He was mayor at the laying of the Dubbo War Memorial Civic Centre foundation stone ceremony and was present when the Dubbo and District Library was opened, when the Dubbo Museum was opened and when development began on the city’s underground water supply.

“One must remember that back some 40 years, change would not have come easily to the people of Dubbo,” Cr Smith said.

“At that time there was a shift in the economic, scholastic and cultural spheres of our community.

“One must admire the courage that Kevan and the-then council would have had to propel Dubbo from a town – a comfortable, unassuming place – to a city amid shifting dynamics and enormous change.

“The council of 2001 has been handed a legacy built by Kevan … and we take this legacy, hold it with pride and extend our heartfelt gratitude.”

Mr Dunlop is survived by his wife Nancy, daughters Diane (Mrs Medley), Carol (Mrs Duffy), Toni (Mrs Delahunty), Christine (Mrs Davey) and son Paul.

He also leaves behind 24 grandchildren and five great-grandchildren.

This article first appeared in Hangzhou Night Net.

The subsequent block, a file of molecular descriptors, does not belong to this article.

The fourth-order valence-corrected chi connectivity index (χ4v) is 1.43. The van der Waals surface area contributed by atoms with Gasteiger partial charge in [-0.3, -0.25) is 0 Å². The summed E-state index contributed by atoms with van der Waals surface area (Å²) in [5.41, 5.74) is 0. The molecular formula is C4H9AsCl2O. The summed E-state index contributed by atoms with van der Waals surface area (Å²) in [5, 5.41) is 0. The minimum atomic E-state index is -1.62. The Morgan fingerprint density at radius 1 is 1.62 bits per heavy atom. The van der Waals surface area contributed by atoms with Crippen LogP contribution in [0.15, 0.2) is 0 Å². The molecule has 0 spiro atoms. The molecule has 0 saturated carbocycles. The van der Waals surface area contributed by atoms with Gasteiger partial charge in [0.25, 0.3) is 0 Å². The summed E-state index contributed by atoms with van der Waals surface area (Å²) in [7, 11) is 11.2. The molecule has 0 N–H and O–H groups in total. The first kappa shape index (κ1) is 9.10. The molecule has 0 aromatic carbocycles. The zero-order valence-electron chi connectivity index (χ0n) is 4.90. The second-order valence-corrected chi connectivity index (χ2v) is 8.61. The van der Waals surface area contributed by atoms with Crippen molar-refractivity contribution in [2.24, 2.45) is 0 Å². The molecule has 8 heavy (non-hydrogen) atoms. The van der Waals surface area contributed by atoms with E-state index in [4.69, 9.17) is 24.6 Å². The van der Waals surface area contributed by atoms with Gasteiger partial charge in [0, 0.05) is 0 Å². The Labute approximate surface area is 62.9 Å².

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Sentencing program for Kooris

The Western Aboriginal Legal Service has welcomed a State Government initiative focused on involving the community in the sentencing of young Aboriginal offenders.
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At the annual Country Labor conference on the south coast at the weekend, Premier Bob Carr announced the State Government would undertake a two-year pilot program for non-violent young Aboriginal offenders patterned on a successful program run for indigenous youth in Canada and the United States.

The $200,000 project – known as circle sentencing – takes place outside a formal court setting and is similar in format to the group conference.

In the circle would be the young offender, magistrate, police, prosecutor, family members and where applicable, the victim.